The Department of Pathology at Yale School of Medicine invites applications from PhD, MD, MD/PhD or equivalent for a full-time appointment at the Assistant or Associate Professor level. The successful candidate will be positioned to establish an innovative basic and/or translational research program centered on disease mechanisms. The candidate is expected to maintain a vigorous externally funded research program that complements those of current faculty and builds on existing strengths. High priority research areas include Cancer, Geroscience, Epigenetics, Inflammation, Neurodegeneration and Molecular Diagnostics. Investigational approaches of interest include, but are not limited to, experimental biology, systems level computational biology and imaging. Other responsibilities will include contributions to Yale’s teaching and service missions and, if appropriate, its clinical programs.
Candidates are expected to have a strong commitment to fostering diversity within the Department and University.
Appointment to the faculty of the Yale School of Medicine and the Graduate School of Arts and Sciences will be at a rank commensurate with accomplishments and experience.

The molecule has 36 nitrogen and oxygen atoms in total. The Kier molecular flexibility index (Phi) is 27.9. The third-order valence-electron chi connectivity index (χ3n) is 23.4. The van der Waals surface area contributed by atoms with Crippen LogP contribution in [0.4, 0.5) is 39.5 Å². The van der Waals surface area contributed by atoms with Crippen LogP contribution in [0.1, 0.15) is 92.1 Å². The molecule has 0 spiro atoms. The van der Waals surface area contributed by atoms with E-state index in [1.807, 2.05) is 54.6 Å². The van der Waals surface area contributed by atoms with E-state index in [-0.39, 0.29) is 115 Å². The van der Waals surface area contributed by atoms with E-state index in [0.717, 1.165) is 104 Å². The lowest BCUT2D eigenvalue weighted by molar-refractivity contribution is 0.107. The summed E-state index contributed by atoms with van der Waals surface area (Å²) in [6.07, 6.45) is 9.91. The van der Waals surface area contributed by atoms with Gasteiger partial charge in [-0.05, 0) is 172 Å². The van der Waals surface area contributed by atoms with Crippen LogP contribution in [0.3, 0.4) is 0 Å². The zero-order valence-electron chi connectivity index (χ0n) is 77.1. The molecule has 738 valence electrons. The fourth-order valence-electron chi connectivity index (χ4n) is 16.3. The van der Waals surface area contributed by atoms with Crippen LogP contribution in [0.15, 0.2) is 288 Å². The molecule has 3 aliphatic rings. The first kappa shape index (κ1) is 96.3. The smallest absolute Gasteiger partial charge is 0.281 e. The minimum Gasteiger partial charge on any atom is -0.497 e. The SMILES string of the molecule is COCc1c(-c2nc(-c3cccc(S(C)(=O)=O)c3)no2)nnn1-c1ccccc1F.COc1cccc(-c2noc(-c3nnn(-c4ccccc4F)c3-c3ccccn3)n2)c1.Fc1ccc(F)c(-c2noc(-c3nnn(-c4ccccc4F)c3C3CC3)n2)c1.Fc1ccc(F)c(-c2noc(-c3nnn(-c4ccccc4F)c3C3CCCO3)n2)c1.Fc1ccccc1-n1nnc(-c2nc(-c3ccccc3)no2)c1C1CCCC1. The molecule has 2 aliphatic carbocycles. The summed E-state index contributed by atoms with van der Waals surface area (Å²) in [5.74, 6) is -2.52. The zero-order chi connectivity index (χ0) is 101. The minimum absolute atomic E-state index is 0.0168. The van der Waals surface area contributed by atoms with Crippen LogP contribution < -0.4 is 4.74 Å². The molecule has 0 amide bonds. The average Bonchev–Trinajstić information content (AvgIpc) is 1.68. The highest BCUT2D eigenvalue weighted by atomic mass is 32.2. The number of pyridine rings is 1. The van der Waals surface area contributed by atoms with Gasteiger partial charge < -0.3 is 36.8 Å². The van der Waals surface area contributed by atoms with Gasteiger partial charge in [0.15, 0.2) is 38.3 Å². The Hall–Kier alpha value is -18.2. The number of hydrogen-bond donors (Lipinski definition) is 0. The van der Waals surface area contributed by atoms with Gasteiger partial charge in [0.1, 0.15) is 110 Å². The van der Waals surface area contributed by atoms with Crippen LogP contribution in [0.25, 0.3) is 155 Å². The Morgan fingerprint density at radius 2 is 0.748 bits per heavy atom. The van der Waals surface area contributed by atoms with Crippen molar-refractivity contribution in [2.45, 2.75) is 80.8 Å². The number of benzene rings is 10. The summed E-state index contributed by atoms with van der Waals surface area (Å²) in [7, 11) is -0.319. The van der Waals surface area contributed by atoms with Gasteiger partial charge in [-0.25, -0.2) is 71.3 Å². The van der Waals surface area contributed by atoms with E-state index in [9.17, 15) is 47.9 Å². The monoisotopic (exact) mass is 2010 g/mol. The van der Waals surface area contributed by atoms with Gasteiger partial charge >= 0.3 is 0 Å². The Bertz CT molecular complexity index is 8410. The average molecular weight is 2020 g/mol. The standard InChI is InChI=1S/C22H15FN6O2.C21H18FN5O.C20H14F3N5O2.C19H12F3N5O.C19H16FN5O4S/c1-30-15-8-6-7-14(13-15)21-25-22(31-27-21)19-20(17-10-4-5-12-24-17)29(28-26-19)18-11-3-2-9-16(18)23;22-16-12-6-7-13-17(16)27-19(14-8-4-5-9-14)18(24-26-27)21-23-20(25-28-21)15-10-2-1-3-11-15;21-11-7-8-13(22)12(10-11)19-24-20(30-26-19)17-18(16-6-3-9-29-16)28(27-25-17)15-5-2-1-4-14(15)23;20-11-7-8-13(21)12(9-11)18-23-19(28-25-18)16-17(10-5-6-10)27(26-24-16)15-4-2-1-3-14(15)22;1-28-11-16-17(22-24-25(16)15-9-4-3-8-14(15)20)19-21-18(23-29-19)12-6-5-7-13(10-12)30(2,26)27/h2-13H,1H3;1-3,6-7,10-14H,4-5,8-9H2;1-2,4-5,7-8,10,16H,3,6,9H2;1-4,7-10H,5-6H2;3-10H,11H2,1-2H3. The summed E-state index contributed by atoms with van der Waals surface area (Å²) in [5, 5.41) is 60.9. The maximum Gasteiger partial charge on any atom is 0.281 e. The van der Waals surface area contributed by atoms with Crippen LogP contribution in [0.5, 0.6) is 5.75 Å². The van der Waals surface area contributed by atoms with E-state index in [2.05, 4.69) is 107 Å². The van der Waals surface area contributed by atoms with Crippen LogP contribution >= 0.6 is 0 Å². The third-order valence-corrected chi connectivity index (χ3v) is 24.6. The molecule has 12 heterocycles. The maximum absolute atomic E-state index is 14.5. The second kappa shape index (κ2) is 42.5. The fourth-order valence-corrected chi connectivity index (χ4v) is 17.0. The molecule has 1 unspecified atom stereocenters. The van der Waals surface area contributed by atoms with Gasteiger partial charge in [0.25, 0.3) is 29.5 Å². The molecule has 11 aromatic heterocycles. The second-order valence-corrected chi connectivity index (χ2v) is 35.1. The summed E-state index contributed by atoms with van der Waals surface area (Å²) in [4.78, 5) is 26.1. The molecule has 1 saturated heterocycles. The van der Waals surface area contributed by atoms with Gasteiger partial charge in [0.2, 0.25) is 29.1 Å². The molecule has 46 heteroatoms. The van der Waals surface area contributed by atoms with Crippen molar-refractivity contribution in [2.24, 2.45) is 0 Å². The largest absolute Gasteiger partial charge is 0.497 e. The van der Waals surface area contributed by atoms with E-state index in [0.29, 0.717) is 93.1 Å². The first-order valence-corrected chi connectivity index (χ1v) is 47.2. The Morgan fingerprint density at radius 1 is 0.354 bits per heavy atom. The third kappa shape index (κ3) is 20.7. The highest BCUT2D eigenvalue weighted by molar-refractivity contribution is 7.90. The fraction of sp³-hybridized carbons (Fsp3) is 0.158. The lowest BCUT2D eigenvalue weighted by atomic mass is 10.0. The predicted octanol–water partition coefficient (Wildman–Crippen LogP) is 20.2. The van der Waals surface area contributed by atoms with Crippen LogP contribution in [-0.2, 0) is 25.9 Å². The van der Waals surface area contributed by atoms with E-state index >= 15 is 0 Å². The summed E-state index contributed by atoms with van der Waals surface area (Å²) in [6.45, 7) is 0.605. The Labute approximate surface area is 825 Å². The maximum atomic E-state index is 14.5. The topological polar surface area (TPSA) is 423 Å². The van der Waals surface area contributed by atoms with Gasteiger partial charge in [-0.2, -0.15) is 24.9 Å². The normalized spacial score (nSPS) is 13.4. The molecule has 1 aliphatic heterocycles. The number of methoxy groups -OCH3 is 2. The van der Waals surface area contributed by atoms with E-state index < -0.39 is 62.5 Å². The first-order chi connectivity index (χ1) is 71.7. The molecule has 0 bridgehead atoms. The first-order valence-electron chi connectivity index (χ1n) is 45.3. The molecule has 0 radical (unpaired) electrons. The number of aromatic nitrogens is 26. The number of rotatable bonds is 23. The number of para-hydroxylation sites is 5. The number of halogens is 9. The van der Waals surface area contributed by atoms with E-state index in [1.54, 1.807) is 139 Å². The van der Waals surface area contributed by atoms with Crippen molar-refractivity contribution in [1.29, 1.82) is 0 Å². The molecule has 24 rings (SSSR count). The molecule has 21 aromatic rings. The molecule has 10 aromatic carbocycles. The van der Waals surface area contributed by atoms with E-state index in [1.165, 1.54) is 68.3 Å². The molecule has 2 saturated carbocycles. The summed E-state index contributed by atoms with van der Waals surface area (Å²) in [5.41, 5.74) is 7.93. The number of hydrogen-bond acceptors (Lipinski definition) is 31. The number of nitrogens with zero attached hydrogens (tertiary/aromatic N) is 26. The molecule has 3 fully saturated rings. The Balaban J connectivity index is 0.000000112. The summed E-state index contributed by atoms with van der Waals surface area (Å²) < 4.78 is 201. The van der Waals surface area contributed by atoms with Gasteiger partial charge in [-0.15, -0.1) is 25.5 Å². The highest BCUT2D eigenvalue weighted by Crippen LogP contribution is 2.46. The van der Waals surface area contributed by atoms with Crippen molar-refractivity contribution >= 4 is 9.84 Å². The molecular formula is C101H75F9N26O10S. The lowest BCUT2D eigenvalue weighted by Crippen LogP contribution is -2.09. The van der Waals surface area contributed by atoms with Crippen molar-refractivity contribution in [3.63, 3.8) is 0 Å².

Application materials should be uploaded through the Interfolio web site: apply.interfolio.com/80752. Candidates should submit a curriculum vitae, a three-page summary of the candidate’s current and proposed research program, and letters from three referees who are familiar with their accomplishments and potential.
Confidential inquiries may be directed to Don Nguyen, Katerina Politi, or David F. Stern, Department of Pathology, Yale School of Medicine, 310 Cedar Street, New Haven CT 06520. email: email@example.com, Katerina.firstname.lastname@example.org, email@example.com
Review of applications will begin January 2, 2021 but the position will remain open until filled.
Yale University is an Affirmative Action/Equal Opportunity employer. Yale values diversity among its students, staff, and faculty and strongly welcomes applications from women, persons with disabilities, protected veterans, and underrepresented minorities.